Wednesday, April 8, 2009

Sierra Leone Special Court: sentences of 25, 40, and 52 years for gender-based crimes

(We welcome IntLawGrrl guest/alumna Valerie Oosterveld back for a guest post on the Special Court for Sierra Leone. Valerie, in turn, extends her thanks for the invitation to contribute to the blog.)

Today, Trial Chamber I of the Special Court for Sierra Leone imposed upon Issa Hassan Sesay, Morris Kallon and Augustine Gbao sentences of 52, 40 years, and 25 years of imprisonment, respectively, in the Revolutionary United Front case.
This sentencing followed the February 25th oral trial judgment, which convicted Sesay and Kallon of 16 of 18 counts and Gbao of 14 of 18 counts of crimes against humanity and war crimes, and the March 2nd release of the written trial judgment. My previous guest post, on the rulings of conviction, is here.
All of the accused were convicted of gender-based crimes against humanity, namely rape, sexual slavery and inhumane acts (forced marriage). They were also convicted of the war crime of outrages upon personal dignity.
The judgment – some 824 pages in total – outlines a number of brutal gender-based acts, some committed by children, such as rape and sexual mutilation, forced nudity and forced marriage. As well, the judgment recounts evidence of civilian men being forced to rape civilian women on orders of the RUF. In one case, a couple was forced to have sexual intercourse in public and in view of their 10-year-old daughter. The daughter was then forced to wash her father’s penis (paras. 1205, 1302, 1304). The judgment refers to RUF orders for men and women to be separated, so that each group could be violated in different gender-specific ways. For example, sometimes men and boys were specifically targeted to have “RUF” carved in the flesh of their backs or arms, while women and girls were targeted for forced marriage.
Here are two examples of gender-based acts recounted in the trial judgment:
► In 1998, witness TF1-195 was captured in the bush by the RUF. One ordered her to undress and he raped her as two men watched. These two then also took turns raping her. TF1-195 was forced to join a group of captured civilians. The female civilians were divided into two groups: young girls (believed to be virgins) and older women (this group included TF1-195). The older women were told to undress and were raped, and TF1-195 also had a stick inserted into her vagina. As a result of this mistreatment, she has suffered five years of physical pain (paras. 1180-1181, 1185).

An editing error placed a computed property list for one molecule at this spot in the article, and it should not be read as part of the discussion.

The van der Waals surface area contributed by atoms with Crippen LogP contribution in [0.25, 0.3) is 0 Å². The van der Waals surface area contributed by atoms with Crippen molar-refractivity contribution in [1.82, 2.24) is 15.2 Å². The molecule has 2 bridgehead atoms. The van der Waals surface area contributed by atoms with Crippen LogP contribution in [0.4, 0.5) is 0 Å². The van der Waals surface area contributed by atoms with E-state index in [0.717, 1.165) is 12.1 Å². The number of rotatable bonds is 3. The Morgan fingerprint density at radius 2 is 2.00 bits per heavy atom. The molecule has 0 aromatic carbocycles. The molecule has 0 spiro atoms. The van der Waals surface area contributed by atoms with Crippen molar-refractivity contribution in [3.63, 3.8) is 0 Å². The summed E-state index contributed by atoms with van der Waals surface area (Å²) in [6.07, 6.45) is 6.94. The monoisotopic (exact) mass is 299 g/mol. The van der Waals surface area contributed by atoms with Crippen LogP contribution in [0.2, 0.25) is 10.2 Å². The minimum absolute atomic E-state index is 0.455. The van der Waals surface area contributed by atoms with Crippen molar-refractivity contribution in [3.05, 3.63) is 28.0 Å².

► Also in 1998, witness TF1-016 and her 11-year-old daughter were captured by RUF rebels and assigned as “wives”. TF1-061 was assigned to Kotor, for whom she had to perform domestic chores: cooking, washing clothes, cleaning house and pounding rice. Kotor also forced her to have sex with him on a daily basis. Kotor held her captive for one year and three months (paras. 1209, 1211-1213).
The judgment analyzes the crimes against humanity of rape, sexual slavery and other inhumane acts (forced marriage) and the war crime of outrages upon personal dignity. There is no single international approach to defining the elements of crime for rape. The RUF judgment follows both the approach set out in the International Criminal Court’s Elements of Crimes document and the approach incorporating direct reference to non-consent (along the lines of the International Criminal Tribunal for the Former Yugoslavia in Kunarac et al.), while also stressing the coercive circumstances prevailing in cases involving armed conflict (paras. 143-151).
The Trial Chamber referred to the importance of specifically naming sexual slavery as a prohibited act, in order to

draw attention to serious crimes that have been historically overlooked and to recognize the particular nature of sexual violence that has been used, often with impunity, as a tactic of war to humiliate, dominate and instill fear in victims, their families and communities during an armed conflict (para. 156).